It’s one of those strange ironies that, just as we control the amount of fat in our own diets in the run-up to summer when we can’t hide our bulges any more, we simultaneously look upon oil as a good thing in our horse’s diets.

Of course, the proportion of fat in our diet is higher than that in horses’ diets. In Britain – the country which invented the deep-fried Mars Bar – 60-70% of our diet is typically fat and, even in a more calorie-controlled regime, about one third of energy comes from fat.

A horse’s metabolism, however, is well-equipped to use fat or oil.

The end products of fibre digestion in the hindgut are volatile fatty acids (VFAs), which are a fat by any other name. So for most horses eating more than 50% of their diet as forage, fats as VFAs are the main source of energy.

As hunter-gatherers, humans have adapted to a high-fat diet, but a horse is a forage browser, so neat fat would naturally only account for about 2% of the total diet.

If we add oil to a horse’s diet, it is digested well in the small intestine and doesn’t make it to the hindgut. Researchers have pushed fat intakes to the limit to see how much a horse can tolerate, and have managed to feed horses one third of their daily energy as oil – equivalent to 1.5kg.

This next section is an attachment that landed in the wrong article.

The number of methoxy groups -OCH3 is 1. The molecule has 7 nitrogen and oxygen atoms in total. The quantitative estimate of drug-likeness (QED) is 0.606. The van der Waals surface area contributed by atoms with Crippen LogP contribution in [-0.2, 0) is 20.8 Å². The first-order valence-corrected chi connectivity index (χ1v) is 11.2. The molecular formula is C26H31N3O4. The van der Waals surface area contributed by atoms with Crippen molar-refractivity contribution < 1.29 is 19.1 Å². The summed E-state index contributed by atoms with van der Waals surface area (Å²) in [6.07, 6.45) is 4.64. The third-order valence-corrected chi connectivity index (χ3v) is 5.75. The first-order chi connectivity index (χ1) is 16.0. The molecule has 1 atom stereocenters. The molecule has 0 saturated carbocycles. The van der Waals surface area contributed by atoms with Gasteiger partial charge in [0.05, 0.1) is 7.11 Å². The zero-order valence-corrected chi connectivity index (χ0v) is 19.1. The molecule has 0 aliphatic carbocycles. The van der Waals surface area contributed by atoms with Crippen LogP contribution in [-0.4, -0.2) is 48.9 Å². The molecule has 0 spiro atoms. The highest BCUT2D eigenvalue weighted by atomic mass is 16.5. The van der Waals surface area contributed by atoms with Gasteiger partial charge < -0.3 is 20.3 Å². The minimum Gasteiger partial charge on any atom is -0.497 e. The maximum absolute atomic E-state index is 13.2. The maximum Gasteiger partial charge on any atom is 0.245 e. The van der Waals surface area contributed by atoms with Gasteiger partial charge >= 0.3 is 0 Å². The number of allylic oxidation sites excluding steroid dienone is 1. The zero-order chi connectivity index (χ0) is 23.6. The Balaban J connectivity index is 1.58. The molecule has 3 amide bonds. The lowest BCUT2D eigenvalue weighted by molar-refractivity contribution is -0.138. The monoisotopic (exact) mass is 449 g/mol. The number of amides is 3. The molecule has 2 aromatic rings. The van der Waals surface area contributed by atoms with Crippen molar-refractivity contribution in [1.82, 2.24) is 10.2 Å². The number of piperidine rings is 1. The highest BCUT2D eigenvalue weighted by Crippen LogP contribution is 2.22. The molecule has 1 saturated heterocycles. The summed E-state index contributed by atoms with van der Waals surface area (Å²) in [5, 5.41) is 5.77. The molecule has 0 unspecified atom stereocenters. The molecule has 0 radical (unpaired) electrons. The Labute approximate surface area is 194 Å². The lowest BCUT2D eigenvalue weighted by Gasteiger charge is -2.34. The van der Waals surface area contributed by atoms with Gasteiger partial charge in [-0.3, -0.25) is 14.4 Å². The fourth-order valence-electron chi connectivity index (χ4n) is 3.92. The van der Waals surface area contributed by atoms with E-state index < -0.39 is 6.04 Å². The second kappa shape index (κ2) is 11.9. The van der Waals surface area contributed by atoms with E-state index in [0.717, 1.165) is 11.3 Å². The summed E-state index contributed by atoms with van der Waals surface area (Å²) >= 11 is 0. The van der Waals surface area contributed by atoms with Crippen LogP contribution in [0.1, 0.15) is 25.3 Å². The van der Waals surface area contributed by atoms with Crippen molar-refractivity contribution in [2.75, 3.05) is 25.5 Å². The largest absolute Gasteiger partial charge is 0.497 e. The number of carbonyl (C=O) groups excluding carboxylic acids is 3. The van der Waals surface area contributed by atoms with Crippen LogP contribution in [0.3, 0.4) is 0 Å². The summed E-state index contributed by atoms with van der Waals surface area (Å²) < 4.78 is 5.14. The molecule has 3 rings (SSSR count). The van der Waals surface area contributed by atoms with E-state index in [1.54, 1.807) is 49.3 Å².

Oil’s popularity stems firstly from the fact that it is well known for putting a “nice shine” on a horse’s coat. Second, as a source of energy, it is an alternative to starch in the diet.

But oil is not a panacea to all starch-related feed problems. It is a concentrated source of energy, containing two to three times as much energy as cereals, which means that if the metaphorical tub of lard is fed, the horse will put on weight unless it is worked hard.

So for diets where a lower starch supply is required, a combination of high fibre and oil is the best fit.

Like the human diet, as we learn more about how the body uses fats, so we can fine-tune the science of fat supplementation.

Oils are involved in general metabolic activity and some are active in the immune and inflammatory responses.

Consequently, some fats are more equal than others, and that’s when you hear the trendy names such as omega –3 and-6 – aka linolenic and linioleic acids.

These are components of dietary fat that a horse cannot make and so needs to have in its diet.

Oil Sources

  • Soya and linseed oils and grass all supply linolenic acid, which is used in the production of the skin’s natural oils and is best for coat condition.
  • Corn oil is a good source of linoleic acid, and all vegetable oils are equally good as providers of energy.
  • Fish oils (not fish liver oils, however) and those high in omega-3 and –6 fatty acids are good for combating inflammation.
  • A “glug”, that typical way of adding oil to the feed, can weigh anything between 100g and 200g, but for an effect on coat, less than 100g is needed.